that I'm not and never will be great at all--
then I looked up at the empty sky, and I
neither laughed nor cried, but felt the curious
sadness of an empty heart.
Now suddenly,
there is nothing but to wait for death, unless
I instead decide to live with vestiges
of despair, exhausted, with not even the
consolation of an angry bitterness--
for I still feel nothing.
I want only to
burrow deep into the arms of someone who
loves, and neither laugh nor cry, and, silently
saying nothing, then allow the emptiness
to ascend and fill the world.
To cling to his
chest or to his thigh, to give up finally
and regress to coo in utter infancy--
this is folly, and to die is better far.


I don't understand
living in the shadow of a mountain,
and this city
is in a valley, surrounded
by many mountains.

They are always there,
within reach,
yet their scraggly slopes are
more bare of humankind
than of greenery.

How can this be,
that a million people
can live in a dusty, dry valley
without enough water,
without enough shade,
and not flee to the hills that stand,
stalwart beacons of immutable time,
ringing the hazy horizon?

Every moment,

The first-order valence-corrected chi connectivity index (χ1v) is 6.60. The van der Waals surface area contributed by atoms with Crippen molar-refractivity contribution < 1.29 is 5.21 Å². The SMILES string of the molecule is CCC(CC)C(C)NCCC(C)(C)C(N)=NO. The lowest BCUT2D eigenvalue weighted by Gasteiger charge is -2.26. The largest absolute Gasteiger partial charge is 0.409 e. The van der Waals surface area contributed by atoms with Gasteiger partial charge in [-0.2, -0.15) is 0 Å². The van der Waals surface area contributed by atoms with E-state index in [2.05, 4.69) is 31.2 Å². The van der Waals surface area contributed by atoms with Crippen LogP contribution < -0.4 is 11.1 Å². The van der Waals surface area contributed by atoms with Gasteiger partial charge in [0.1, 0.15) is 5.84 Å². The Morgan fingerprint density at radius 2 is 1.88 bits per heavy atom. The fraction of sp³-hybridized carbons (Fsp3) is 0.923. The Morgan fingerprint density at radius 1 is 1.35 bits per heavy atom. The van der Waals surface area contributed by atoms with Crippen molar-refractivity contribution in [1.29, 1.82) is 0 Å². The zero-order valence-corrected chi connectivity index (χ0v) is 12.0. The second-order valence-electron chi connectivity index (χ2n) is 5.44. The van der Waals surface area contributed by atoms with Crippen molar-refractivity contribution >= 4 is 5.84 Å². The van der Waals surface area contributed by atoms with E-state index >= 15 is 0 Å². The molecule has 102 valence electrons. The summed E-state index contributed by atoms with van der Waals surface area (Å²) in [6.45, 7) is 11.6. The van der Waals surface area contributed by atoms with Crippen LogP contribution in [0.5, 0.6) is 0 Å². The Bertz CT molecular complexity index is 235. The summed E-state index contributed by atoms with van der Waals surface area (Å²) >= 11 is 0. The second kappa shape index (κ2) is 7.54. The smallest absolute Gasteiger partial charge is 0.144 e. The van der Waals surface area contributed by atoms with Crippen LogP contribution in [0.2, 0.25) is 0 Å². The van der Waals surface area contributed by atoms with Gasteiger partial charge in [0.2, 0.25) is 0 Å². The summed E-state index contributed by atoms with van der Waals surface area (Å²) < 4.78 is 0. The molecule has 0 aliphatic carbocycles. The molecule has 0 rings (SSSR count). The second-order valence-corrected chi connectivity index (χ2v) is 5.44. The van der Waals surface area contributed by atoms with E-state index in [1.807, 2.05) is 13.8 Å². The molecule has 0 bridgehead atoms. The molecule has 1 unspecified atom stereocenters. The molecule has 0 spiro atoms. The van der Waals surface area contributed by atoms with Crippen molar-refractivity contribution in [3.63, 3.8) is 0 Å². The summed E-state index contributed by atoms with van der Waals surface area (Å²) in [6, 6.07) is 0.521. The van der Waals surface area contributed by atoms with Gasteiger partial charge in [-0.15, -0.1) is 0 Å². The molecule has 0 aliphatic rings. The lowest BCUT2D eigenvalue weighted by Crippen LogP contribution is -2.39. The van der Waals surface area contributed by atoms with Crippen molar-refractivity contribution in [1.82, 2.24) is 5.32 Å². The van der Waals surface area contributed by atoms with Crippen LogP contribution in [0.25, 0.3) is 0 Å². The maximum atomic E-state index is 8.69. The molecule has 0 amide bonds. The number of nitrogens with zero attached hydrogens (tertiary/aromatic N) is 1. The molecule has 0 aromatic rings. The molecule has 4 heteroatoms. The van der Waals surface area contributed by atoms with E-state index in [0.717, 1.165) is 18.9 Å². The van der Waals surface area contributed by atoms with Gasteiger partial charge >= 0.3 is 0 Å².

outside on the street
and inside at my window,
I think of the mountains, and I long
to go to them--
although the impassive ancients do not call for me,
I and the valley crumble into dry dust.

Glass Houses

Above the storm clouds,
the pink of the setting sun can be seen
away in the southwest.
It's different up here;
everything's bigger, emptier, clearer.
It's lonely and breathtakingly beautiful.
There is nothing here but me
and the occasional wisp of cloud--
even the birds don't come up so high--

and we live in glass houses,
so I say nothing to you.
We live in glass houses,
and I, so serenely, watch you as you make your choice,
and say nothing,
because we live in glass houses.

Where once was tumult
is peace.
Where once was passion
is void.
All this is empty, and I am alone.
Your choice cannot affect me

Wednesday, April 02, 2008


With the smug, self-righteous faces of a
Pharisee, you point your finger and ac-
cuse me, shriek with all the venom you can
muster--but you have no power. What can

you do? Will you call me names? Will you at-
tempt to test my sense of obligation?
Play upon the traces of my guilt? For
all these tactics you have used before; thus,

long ago I learned that you cannot be
pleased, and this is why I try no more to
please you. Do not ask for me to give an-
other reason, for I feel no need to

make apologies; indeed, now I feel
nothing. You will find in me, no matter
how your long, thin fingers squirm and scrabble,
searching for a weakness, nothing but the

smoothest, thickest wall of stone. My heart is
hard and unappealing as a freezer-
burnt fillet of meat, so do not touch it.
You will hurt your hand, and I will not cry.

Tuesday, April 01, 2008


No matter how I endeavor,
I will still lose.
I wish to give in to dullness.

The dictum endures forever,
but I refuse.

No matter how I endeavor,
I will still lose.

Must I acquiesce, however,
aim to enthuse,
appraise the allotment’s fullness?

No matter how I endeavor,
I will still lose.
I wish to give in to dullness.